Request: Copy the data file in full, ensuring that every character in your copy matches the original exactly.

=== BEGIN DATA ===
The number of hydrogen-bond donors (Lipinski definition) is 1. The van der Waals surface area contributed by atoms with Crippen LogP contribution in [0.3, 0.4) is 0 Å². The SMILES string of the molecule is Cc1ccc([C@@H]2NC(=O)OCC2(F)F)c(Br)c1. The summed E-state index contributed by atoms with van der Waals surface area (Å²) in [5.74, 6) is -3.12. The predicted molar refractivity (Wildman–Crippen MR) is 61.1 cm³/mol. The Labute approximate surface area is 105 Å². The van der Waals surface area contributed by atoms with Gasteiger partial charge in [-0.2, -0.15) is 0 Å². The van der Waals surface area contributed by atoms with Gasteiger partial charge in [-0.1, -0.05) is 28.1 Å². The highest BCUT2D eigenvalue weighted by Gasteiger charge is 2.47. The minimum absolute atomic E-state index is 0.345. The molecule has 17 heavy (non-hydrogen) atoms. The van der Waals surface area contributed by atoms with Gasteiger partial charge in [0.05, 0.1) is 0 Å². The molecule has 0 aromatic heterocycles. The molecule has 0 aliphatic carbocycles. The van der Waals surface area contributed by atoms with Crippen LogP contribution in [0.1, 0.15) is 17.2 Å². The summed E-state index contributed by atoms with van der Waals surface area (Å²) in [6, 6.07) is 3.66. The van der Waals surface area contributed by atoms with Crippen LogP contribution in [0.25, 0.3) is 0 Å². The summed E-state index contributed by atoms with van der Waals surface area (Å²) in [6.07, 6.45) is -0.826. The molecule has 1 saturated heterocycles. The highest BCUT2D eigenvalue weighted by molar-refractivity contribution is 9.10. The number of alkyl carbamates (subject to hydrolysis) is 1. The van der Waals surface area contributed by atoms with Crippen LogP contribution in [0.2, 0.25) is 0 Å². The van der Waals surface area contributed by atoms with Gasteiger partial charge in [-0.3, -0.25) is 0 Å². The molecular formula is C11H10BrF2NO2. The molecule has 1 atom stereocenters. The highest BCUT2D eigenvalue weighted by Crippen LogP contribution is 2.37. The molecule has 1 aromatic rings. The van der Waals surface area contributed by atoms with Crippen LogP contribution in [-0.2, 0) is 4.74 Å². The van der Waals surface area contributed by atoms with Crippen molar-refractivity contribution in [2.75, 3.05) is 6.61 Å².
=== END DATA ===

The number of hydrogen-bond donors (Lipinski definition) is 1. The van der Waals surface area contributed by atoms with Crippen LogP contribution in [0.3, 0.4) is 0 Å². The SMILES string of the molecule is Cc1ccc([C@@H]2NC(=O)OCC2(F)F)c(Br)c1. The summed E-state index contributed by atoms with van der Waals surface area (Å²) in [5.74, 6) is -3.12. The predicted molar refractivity (Wildman–Crippen MR) is 61.1 cm³/mol. The Labute approximate surface area is 105 Å². The van der Waals surface area contributed by atoms with Gasteiger partial charge in [-0.2, -0.15) is 0 Å². The van der Waals surface area contributed by atoms with Gasteiger partial charge in [-0.1, -0.05) is 28.1 Å². The highest BCUT2D eigenvalue weighted by Gasteiger charge is 2.47. The minimum absolute atomic E-state index is 0.345. The molecule has 17 heavy (non-hydrogen) atoms. The van der Waals surface area contributed by atoms with Gasteiger partial charge in [0.05, 0.1) is 0 Å². The molecule has 0 aromatic heterocycles. The molecule has 0 aliphatic carbocycles. The van der Waals surface area contributed by atoms with Crippen LogP contribution in [0.1, 0.15) is 17.2 Å². The summed E-state index contributed by atoms with van der Waals surface area (Å²) in [6, 6.07) is 3.66. The van der Waals surface area contributed by atoms with Crippen LogP contribution in [0.25, 0.3) is 0 Å². The summed E-state index contributed by atoms with van der Waals surface area (Å²) in [6.07, 6.45) is -0.826. The molecule has 1 saturated heterocycles. The highest BCUT2D eigenvalue weighted by molar-refractivity contribution is 9.10. The number of alkyl carbamates (subject to hydrolysis) is 1. The van der Waals surface area contributed by atoms with Crippen LogP contribution in [0.2, 0.25) is 0 Å². The van der Waals surface area contributed by atoms with Gasteiger partial charge in [-0.3, -0.25) is 0 Å². The molecular formula is C11H10BrF2NO2. The molecule has 1 atom stereocenters. The highest BCUT2D eigenvalue weighted by Crippen LogP contribution is 2.37. The molecule has 1 aromatic rings. The van der Waals surface area contributed by atoms with Crippen LogP contribution in [-0.2, 0) is 4.74 Å². The van der Waals surface area contributed by atoms with Crippen molar-refractivity contribution in [2.75, 3.05) is 6.61 Å².